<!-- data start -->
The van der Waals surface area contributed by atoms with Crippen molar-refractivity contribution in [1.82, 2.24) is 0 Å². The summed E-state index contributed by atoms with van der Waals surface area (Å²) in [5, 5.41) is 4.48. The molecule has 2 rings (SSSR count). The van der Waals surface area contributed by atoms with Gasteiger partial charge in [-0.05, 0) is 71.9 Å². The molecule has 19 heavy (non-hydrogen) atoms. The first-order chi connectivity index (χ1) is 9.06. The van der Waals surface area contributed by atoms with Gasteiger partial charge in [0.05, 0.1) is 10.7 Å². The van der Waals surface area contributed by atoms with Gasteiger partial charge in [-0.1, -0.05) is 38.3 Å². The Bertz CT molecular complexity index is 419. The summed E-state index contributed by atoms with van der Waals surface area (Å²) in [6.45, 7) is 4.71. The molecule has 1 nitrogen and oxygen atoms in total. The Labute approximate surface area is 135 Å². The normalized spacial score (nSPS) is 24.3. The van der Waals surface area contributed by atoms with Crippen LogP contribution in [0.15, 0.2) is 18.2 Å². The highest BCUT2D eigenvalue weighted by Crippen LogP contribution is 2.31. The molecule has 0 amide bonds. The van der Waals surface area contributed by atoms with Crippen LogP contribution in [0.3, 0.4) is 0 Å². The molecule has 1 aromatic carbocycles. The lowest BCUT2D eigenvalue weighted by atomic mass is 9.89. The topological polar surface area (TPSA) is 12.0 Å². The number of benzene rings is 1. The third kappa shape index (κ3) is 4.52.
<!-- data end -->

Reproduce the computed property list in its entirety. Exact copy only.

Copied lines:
The van der Waals surface area contributed by atoms with Crippen molar-refractivity contribution in [1.82, 2.24) is 0 Å². The summed E-state index contributed by atoms with van der Waals surface area (Å²) in [5, 5.41) is 4.48. The molecule has 2 rings (SSSR count). The van der Waals surface area contributed by atoms with Gasteiger partial charge in [-0.05, 0) is 71.9 Å². The molecule has 19 heavy (non-hydrogen) atoms. The first-order chi connectivity index (χ1) is 9.06. The van der Waals surface area contributed by atoms with Gasteiger partial charge in [0.05, 0.1) is 10.7 Å². The van der Waals surface area contributed by atoms with Gasteiger partial charge in [-0.1, -0.05) is 38.3 Å². The Bertz CT molecular complexity index is 419. The summed E-state index contributed by atoms with van der Waals surface area (Å²) in [6.45, 7) is 4.71. The molecule has 1 nitrogen and oxygen atoms in total. The Labute approximate surface area is 135 Å². The normalized spacial score (nSPS) is 24.3. The van der Waals surface area contributed by atoms with Crippen LogP contribution in [0.15, 0.2) is 18.2 Å². The highest BCUT2D eigenvalue weighted by Crippen LogP contribution is 2.31. The molecule has 0 amide bonds. The van der Waals surface area contributed by atoms with Crippen LogP contribution in [0.3, 0.4) is 0 Å². The molecule has 1 aromatic carbocycles. The lowest BCUT2D eigenvalue weighted by atomic mass is 9.89. The topological polar surface area (TPSA) is 12.0 Å². The number of benzene rings is 1. The third kappa shape index (κ3) is 4.52.